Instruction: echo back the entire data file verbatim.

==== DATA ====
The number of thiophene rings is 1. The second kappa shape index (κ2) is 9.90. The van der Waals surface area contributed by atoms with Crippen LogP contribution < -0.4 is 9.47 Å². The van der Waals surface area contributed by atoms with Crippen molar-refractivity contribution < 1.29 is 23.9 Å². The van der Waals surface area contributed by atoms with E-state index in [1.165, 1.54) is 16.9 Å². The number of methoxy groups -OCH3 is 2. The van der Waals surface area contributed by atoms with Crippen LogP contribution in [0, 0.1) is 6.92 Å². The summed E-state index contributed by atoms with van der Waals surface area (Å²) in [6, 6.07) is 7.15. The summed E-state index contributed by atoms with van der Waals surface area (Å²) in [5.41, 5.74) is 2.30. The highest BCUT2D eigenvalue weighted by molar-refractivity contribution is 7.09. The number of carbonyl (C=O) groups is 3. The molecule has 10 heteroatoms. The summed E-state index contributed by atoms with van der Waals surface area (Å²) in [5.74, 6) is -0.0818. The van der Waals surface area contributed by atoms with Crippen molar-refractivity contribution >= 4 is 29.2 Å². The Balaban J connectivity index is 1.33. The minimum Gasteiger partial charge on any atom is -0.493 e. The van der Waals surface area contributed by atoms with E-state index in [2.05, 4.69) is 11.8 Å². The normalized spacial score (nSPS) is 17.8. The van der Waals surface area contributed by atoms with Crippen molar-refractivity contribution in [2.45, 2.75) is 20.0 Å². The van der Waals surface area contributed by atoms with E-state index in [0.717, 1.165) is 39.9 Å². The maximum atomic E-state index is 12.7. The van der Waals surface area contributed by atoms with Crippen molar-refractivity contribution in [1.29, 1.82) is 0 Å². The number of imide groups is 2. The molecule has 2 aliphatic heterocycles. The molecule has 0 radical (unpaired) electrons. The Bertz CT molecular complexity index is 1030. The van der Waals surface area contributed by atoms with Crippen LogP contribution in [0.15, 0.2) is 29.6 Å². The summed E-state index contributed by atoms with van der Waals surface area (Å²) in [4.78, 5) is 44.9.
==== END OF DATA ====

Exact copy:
The number of thiophene rings is 1. The second kappa shape index (κ2) is 9.90. The van der Waals surface area contributed by atoms with Crippen LogP contribution < -0.4 is 9.47 Å². The van der Waals surface area contributed by atoms with Crippen molar-refractivity contribution < 1.29 is 23.9 Å². The van der Waals surface area contributed by atoms with E-state index in [1.165, 1.54) is 16.9 Å². The number of methoxy groups -OCH3 is 2. The van der Waals surface area contributed by atoms with Crippen LogP contribution in [0, 0.1) is 6.92 Å². The summed E-state index contributed by atoms with van der Waals surface area (Å²) in [6, 6.07) is 7.15. The summed E-state index contributed by atoms with van der Waals surface area (Å²) in [5.41, 5.74) is 2.30. The highest BCUT2D eigenvalue weighted by molar-refractivity contribution is 7.09. The number of carbonyl (C=O) groups is 3. The molecule has 10 heteroatoms. The summed E-state index contributed by atoms with van der Waals surface area (Å²) in [5.74, 6) is -0.0818. The van der Waals surface area contributed by atoms with Crippen molar-refractivity contribution >= 4 is 29.2 Å². The Balaban J connectivity index is 1.33. The minimum Gasteiger partial charge on any atom is -0.493 e. The van der Waals surface area contributed by atoms with E-state index in [2.05, 4.69) is 11.8 Å². The normalized spacial score (nSPS) is 17.8. The van der Waals surface area contributed by atoms with Crippen molar-refractivity contribution in [2.45, 2.75) is 20.0 Å². The van der Waals surface area contributed by atoms with E-state index in [0.717, 1.165) is 39.9 Å². The maximum atomic E-state index is 12.7. The van der Waals surface area contributed by atoms with Crippen molar-refractivity contribution in [1.29, 1.82) is 0 Å². The number of imide groups is 2. The molecule has 2 aliphatic heterocycles. The molecule has 0 radical (unpaired) electrons. The Bertz CT molecular complexity index is 1030. The van der Waals surface area contributed by atoms with Crippen LogP contribution in [0.15, 0.2) is 29.6 Å². The summed E-state index contributed by atoms with van der Waals surface area (Å²) in [4.78, 5) is 44.9.